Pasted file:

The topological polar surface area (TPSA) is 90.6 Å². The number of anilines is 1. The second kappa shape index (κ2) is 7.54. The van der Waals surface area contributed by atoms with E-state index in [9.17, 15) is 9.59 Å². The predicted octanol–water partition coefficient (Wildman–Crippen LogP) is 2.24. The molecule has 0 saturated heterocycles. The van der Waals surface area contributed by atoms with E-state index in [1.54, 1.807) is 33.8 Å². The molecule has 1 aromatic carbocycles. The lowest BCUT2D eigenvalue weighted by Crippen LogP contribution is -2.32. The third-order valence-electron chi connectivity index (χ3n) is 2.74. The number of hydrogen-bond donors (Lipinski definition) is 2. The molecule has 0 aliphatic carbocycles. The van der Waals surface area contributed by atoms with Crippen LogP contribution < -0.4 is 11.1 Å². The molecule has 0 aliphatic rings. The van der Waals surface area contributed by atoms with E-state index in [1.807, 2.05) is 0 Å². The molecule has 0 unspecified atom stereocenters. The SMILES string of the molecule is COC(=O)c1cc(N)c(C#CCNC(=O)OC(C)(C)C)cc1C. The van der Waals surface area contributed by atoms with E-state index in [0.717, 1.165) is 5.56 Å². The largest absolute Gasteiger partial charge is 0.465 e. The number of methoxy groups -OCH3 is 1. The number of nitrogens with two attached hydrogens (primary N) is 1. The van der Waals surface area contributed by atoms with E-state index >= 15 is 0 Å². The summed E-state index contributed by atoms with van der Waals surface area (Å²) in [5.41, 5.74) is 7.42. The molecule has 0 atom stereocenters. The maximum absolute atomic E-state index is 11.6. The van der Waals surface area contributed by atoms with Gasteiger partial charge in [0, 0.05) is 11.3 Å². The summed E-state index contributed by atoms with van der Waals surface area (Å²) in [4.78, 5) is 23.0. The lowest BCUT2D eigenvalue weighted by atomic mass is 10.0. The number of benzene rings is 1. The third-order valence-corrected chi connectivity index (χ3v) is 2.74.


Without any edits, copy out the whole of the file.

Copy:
The topological polar surface area (TPSA) is 90.6 Å². The number of anilines is 1. The second kappa shape index (κ2) is 7.54. The van der Waals surface area contributed by atoms with E-state index in [9.17, 15) is 9.59 Å². The predicted octanol–water partition coefficient (Wildman–Crippen LogP) is 2.24. The molecule has 0 saturated heterocycles. The van der Waals surface area contributed by atoms with E-state index in [1.54, 1.807) is 33.8 Å². The molecule has 1 aromatic carbocycles. The lowest BCUT2D eigenvalue weighted by Crippen LogP contribution is -2.32. The third-order valence-electron chi connectivity index (χ3n) is 2.74. The number of hydrogen-bond donors (Lipinski definition) is 2. The molecule has 0 aliphatic carbocycles. The van der Waals surface area contributed by atoms with Crippen LogP contribution < -0.4 is 11.1 Å². The molecule has 0 aliphatic rings. The van der Waals surface area contributed by atoms with E-state index in [1.807, 2.05) is 0 Å². The molecule has 0 unspecified atom stereocenters. The SMILES string of the molecule is COC(=O)c1cc(N)c(C#CCNC(=O)OC(C)(C)C)cc1C. The van der Waals surface area contributed by atoms with E-state index in [0.717, 1.165) is 5.56 Å². The largest absolute Gasteiger partial charge is 0.465 e. The number of methoxy groups -OCH3 is 1. The number of nitrogens with two attached hydrogens (primary N) is 1. The van der Waals surface area contributed by atoms with E-state index >= 15 is 0 Å². The summed E-state index contributed by atoms with van der Waals surface area (Å²) in [5.41, 5.74) is 7.42. The molecule has 0 atom stereocenters. The maximum absolute atomic E-state index is 11.6. The van der Waals surface area contributed by atoms with Gasteiger partial charge in [0, 0.05) is 11.3 Å². The summed E-state index contributed by atoms with van der Waals surface area (Å²) in [4.78, 5) is 23.0. The lowest BCUT2D eigenvalue weighted by atomic mass is 10.0. The number of benzene rings is 1. The third-order valence-corrected chi connectivity index (χ3v) is 2.74.